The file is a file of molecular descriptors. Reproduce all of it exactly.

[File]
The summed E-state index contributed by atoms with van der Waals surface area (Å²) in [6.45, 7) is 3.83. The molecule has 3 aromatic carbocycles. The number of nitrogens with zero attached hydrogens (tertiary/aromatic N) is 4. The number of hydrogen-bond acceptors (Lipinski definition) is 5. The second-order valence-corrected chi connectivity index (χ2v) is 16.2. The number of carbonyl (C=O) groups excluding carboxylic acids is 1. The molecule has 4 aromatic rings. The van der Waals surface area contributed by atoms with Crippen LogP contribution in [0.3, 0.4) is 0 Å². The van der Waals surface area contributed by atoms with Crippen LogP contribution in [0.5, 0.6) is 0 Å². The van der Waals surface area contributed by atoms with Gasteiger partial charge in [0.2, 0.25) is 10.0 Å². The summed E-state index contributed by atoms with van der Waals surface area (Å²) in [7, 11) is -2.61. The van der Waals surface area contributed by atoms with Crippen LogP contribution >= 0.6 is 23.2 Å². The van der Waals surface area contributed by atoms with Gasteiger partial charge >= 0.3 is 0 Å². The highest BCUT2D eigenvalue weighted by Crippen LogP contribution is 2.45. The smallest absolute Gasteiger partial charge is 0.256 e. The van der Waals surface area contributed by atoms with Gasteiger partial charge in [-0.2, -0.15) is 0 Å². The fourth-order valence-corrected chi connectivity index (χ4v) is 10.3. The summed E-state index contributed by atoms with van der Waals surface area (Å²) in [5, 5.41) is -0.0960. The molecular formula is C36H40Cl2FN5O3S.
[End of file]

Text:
The summed E-state index contributed by atoms with van der Waals surface area (Å²) in [6.45, 7) is 3.83. The molecule has 3 aromatic carbocycles. The number of nitrogens with zero attached hydrogens (tertiary/aromatic N) is 4. The number of hydrogen-bond acceptors (Lipinski definition) is 5. The second-order valence-corrected chi connectivity index (χ2v) is 16.2. The number of carbonyl (C=O) groups excluding carboxylic acids is 1. The molecule has 4 aromatic rings. The van der Waals surface area contributed by atoms with Crippen LogP contribution in [0.3, 0.4) is 0 Å². The van der Waals surface area contributed by atoms with Crippen LogP contribution in [0.5, 0.6) is 0 Å². The van der Waals surface area contributed by atoms with Gasteiger partial charge in [0.2, 0.25) is 10.0 Å². The summed E-state index contributed by atoms with van der Waals surface area (Å²) in [7, 11) is -2.61. The van der Waals surface area contributed by atoms with Crippen LogP contribution >= 0.6 is 23.2 Å². The van der Waals surface area contributed by atoms with Gasteiger partial charge >= 0.3 is 0 Å². The highest BCUT2D eigenvalue weighted by Crippen LogP contribution is 2.45. The smallest absolute Gasteiger partial charge is 0.256 e. The van der Waals surface area contributed by atoms with Gasteiger partial charge in [-0.2, -0.15) is 0 Å². The fourth-order valence-corrected chi connectivity index (χ4v) is 10.3. The summed E-state index contributed by atoms with van der Waals surface area (Å²) in [5, 5.41) is -0.0960. The molecular formula is C36H40Cl2FN5O3S.